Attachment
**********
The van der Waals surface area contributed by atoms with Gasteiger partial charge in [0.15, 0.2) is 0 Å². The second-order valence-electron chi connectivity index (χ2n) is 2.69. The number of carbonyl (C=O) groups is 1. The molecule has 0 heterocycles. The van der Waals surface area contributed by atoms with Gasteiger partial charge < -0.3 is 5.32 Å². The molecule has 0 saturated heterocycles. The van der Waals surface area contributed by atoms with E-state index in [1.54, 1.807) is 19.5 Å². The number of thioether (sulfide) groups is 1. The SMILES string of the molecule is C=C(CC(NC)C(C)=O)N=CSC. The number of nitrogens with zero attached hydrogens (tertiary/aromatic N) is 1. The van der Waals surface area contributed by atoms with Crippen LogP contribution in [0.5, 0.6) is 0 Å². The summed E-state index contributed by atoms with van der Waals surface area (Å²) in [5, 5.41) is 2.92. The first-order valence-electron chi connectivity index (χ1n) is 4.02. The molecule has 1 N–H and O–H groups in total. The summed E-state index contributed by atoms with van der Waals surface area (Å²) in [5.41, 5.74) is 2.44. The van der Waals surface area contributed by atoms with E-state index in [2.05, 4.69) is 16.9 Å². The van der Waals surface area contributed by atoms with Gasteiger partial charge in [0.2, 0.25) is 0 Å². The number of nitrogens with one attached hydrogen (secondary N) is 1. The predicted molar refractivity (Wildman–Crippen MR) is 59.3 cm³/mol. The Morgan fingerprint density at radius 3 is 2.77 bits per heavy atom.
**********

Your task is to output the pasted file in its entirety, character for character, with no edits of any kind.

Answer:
The van der Waals surface area contributed by atoms with Gasteiger partial charge in [0.15, 0.2) is 0 Å². The second-order valence-electron chi connectivity index (χ2n) is 2.69. The number of carbonyl (C=O) groups is 1. The molecule has 0 heterocycles. The van der Waals surface area contributed by atoms with Gasteiger partial charge < -0.3 is 5.32 Å². The molecule has 0 saturated heterocycles. The van der Waals surface area contributed by atoms with E-state index in [1.54, 1.807) is 19.5 Å². The number of thioether (sulfide) groups is 1. The SMILES string of the molecule is C=C(CC(NC)C(C)=O)N=CSC. The number of nitrogens with zero attached hydrogens (tertiary/aromatic N) is 1. The van der Waals surface area contributed by atoms with Crippen LogP contribution in [0.5, 0.6) is 0 Å². The summed E-state index contributed by atoms with van der Waals surface area (Å²) in [5, 5.41) is 2.92. The first-order valence-electron chi connectivity index (χ1n) is 4.02. The molecule has 1 N–H and O–H groups in total. The summed E-state index contributed by atoms with van der Waals surface area (Å²) in [5.41, 5.74) is 2.44. The van der Waals surface area contributed by atoms with E-state index in [2.05, 4.69) is 16.9 Å². The van der Waals surface area contributed by atoms with Gasteiger partial charge in [0.2, 0.25) is 0 Å². The number of nitrogens with one attached hydrogen (secondary N) is 1. The predicted molar refractivity (Wildman–Crippen MR) is 59.3 cm³/mol. The Morgan fingerprint density at radius 3 is 2.77 bits per heavy atom.